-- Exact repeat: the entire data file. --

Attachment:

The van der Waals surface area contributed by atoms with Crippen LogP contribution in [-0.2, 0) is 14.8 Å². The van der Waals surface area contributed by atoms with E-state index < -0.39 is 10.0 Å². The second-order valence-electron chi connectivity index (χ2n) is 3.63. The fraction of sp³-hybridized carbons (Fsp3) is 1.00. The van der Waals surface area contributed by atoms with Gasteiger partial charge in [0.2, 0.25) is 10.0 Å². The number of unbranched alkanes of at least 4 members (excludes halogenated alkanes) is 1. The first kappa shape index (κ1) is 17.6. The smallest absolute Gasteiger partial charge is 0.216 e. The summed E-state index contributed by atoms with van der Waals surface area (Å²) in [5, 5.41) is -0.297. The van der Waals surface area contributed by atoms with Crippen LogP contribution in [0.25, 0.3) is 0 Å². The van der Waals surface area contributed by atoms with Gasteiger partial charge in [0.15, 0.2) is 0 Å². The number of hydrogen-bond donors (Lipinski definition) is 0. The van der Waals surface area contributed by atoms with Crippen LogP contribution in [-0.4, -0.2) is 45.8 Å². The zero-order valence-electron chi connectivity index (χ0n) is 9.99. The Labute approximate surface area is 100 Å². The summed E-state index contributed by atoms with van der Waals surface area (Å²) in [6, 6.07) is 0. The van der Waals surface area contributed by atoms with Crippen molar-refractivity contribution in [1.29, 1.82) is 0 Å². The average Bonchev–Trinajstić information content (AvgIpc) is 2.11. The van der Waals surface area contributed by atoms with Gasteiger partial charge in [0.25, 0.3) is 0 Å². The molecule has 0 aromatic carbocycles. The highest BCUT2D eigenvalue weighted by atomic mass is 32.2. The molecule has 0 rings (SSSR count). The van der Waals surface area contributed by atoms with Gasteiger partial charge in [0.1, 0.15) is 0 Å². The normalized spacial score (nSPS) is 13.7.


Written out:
The van der Waals surface area contributed by atoms with Crippen LogP contribution in [-0.2, 0) is 14.8 Å². The van der Waals surface area contributed by atoms with E-state index < -0.39 is 10.0 Å². The second-order valence-electron chi connectivity index (χ2n) is 3.63. The fraction of sp³-hybridized carbons (Fsp3) is 1.00. The van der Waals surface area contributed by atoms with Gasteiger partial charge in [0.2, 0.25) is 10.0 Å². The number of unbranched alkanes of at least 4 members (excludes halogenated alkanes) is 1. The first kappa shape index (κ1) is 17.6. The smallest absolute Gasteiger partial charge is 0.216 e. The summed E-state index contributed by atoms with van der Waals surface area (Å²) in [5, 5.41) is -0.297. The van der Waals surface area contributed by atoms with Crippen LogP contribution in [0.25, 0.3) is 0 Å². The van der Waals surface area contributed by atoms with Gasteiger partial charge in [0.15, 0.2) is 0 Å². The number of hydrogen-bond donors (Lipinski definition) is 0. The van der Waals surface area contributed by atoms with Crippen LogP contribution in [-0.4, -0.2) is 45.8 Å². The zero-order valence-electron chi connectivity index (χ0n) is 9.99. The Labute approximate surface area is 100 Å². The summed E-state index contributed by atoms with van der Waals surface area (Å²) in [6, 6.07) is 0. The van der Waals surface area contributed by atoms with Crippen molar-refractivity contribution in [1.29, 1.82) is 0 Å². The average Bonchev–Trinajstić information content (AvgIpc) is 2.11. The van der Waals surface area contributed by atoms with Gasteiger partial charge in [0.25, 0.3) is 0 Å². The molecule has 0 aromatic carbocycles. The highest BCUT2D eigenvalue weighted by atomic mass is 32.2. The molecule has 0 rings (SSSR count). The van der Waals surface area contributed by atoms with Gasteiger partial charge in [0.1, 0.15) is 0 Å². The normalized spacial score (nSPS) is 13.7.